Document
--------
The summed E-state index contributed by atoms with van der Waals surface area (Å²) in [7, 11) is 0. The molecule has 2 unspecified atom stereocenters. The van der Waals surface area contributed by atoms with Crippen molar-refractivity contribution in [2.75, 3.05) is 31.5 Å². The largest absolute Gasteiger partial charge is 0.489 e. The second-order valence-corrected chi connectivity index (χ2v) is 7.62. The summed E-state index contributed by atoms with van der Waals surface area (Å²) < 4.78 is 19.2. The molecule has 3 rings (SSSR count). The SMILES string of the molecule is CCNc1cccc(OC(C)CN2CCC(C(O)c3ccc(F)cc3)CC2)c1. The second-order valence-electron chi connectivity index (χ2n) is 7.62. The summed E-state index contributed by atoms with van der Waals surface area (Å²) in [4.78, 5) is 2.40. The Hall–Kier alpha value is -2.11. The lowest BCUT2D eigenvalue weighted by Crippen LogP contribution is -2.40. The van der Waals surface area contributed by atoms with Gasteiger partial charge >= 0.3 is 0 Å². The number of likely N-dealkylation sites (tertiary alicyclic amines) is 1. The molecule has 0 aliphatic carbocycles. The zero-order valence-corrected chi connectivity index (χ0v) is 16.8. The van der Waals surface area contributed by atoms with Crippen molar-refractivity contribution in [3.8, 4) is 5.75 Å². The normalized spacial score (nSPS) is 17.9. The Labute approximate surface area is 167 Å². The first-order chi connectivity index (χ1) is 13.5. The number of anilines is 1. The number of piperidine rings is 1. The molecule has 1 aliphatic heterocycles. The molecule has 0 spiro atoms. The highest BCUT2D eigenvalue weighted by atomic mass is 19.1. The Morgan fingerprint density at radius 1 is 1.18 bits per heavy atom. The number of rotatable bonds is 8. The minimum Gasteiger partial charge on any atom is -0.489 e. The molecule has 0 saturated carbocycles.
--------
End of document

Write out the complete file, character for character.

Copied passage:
The summed E-state index contributed by atoms with van der Waals surface area (Å²) in [7, 11) is 0. The molecule has 2 unspecified atom stereocenters. The van der Waals surface area contributed by atoms with Crippen molar-refractivity contribution in [2.75, 3.05) is 31.5 Å². The largest absolute Gasteiger partial charge is 0.489 e. The second-order valence-corrected chi connectivity index (χ2v) is 7.62. The summed E-state index contributed by atoms with van der Waals surface area (Å²) < 4.78 is 19.2. The molecule has 3 rings (SSSR count). The SMILES string of the molecule is CCNc1cccc(OC(C)CN2CCC(C(O)c3ccc(F)cc3)CC2)c1. The second-order valence-electron chi connectivity index (χ2n) is 7.62. The summed E-state index contributed by atoms with van der Waals surface area (Å²) in [4.78, 5) is 2.40. The Hall–Kier alpha value is -2.11. The lowest BCUT2D eigenvalue weighted by Crippen LogP contribution is -2.40. The van der Waals surface area contributed by atoms with Gasteiger partial charge >= 0.3 is 0 Å². The number of likely N-dealkylation sites (tertiary alicyclic amines) is 1. The molecule has 0 aliphatic carbocycles. The zero-order valence-corrected chi connectivity index (χ0v) is 16.8. The van der Waals surface area contributed by atoms with Crippen molar-refractivity contribution in [3.8, 4) is 5.75 Å². The normalized spacial score (nSPS) is 17.9. The Labute approximate surface area is 167 Å². The first-order chi connectivity index (χ1) is 13.5. The number of anilines is 1. The number of piperidine rings is 1. The molecule has 1 aliphatic heterocycles. The molecule has 0 spiro atoms. The highest BCUT2D eigenvalue weighted by atomic mass is 19.1. The Morgan fingerprint density at radius 1 is 1.18 bits per heavy atom. The number of rotatable bonds is 8. The minimum Gasteiger partial charge on any atom is -0.489 e. The molecule has 0 saturated carbocycles.